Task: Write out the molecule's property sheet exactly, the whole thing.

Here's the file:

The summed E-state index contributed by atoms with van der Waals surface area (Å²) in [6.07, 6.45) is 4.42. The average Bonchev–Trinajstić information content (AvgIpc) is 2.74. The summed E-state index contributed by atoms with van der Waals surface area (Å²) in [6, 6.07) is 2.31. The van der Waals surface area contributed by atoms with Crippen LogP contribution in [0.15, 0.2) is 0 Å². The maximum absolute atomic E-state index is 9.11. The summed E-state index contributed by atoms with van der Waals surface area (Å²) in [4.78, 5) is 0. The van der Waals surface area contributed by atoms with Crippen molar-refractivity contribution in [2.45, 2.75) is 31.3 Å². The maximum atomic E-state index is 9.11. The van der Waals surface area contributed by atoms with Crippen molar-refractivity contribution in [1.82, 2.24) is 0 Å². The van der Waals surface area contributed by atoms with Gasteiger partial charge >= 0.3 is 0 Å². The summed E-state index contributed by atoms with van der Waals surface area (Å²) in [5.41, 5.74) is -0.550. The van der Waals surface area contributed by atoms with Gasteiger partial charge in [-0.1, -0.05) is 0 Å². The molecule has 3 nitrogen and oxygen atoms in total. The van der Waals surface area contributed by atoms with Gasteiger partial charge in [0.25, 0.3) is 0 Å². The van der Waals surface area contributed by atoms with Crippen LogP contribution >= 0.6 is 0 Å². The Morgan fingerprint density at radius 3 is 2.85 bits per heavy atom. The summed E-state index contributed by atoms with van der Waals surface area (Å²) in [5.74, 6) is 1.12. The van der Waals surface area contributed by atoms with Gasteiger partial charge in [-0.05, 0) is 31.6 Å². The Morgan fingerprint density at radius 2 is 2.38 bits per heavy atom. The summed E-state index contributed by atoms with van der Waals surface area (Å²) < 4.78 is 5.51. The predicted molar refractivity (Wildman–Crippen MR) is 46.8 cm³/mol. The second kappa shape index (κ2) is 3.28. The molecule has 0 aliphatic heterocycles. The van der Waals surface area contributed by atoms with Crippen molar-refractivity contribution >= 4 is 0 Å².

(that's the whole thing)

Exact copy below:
The summed E-state index contributed by atoms with van der Waals surface area (Å²) in [6.07, 6.45) is 4.42. The average Bonchev–Trinajstić information content (AvgIpc) is 2.74. The summed E-state index contributed by atoms with van der Waals surface area (Å²) in [6, 6.07) is 2.31. The van der Waals surface area contributed by atoms with Crippen LogP contribution in [0.15, 0.2) is 0 Å². The maximum absolute atomic E-state index is 9.11. The summed E-state index contributed by atoms with van der Waals surface area (Å²) in [4.78, 5) is 0. The van der Waals surface area contributed by atoms with Crippen molar-refractivity contribution in [2.45, 2.75) is 31.3 Å². The maximum atomic E-state index is 9.11. The van der Waals surface area contributed by atoms with Crippen molar-refractivity contribution in [1.82, 2.24) is 0 Å². The van der Waals surface area contributed by atoms with Gasteiger partial charge >= 0.3 is 0 Å². The summed E-state index contributed by atoms with van der Waals surface area (Å²) in [5.41, 5.74) is -0.550. The van der Waals surface area contributed by atoms with Gasteiger partial charge in [-0.1, -0.05) is 0 Å². The molecule has 3 nitrogen and oxygen atoms in total. The van der Waals surface area contributed by atoms with Gasteiger partial charge in [0.25, 0.3) is 0 Å². The van der Waals surface area contributed by atoms with Crippen LogP contribution >= 0.6 is 0 Å². The Morgan fingerprint density at radius 3 is 2.85 bits per heavy atom. The summed E-state index contributed by atoms with van der Waals surface area (Å²) in [5.74, 6) is 1.12. The van der Waals surface area contributed by atoms with Gasteiger partial charge in [-0.05, 0) is 31.6 Å². The Morgan fingerprint density at radius 2 is 2.38 bits per heavy atom. The summed E-state index contributed by atoms with van der Waals surface area (Å²) < 4.78 is 5.51. The predicted molar refractivity (Wildman–Crippen MR) is 46.8 cm³/mol. The second kappa shape index (κ2) is 3.28. The molecule has 0 aliphatic heterocycles. The van der Waals surface area contributed by atoms with Crippen molar-refractivity contribution >= 4 is 0 Å².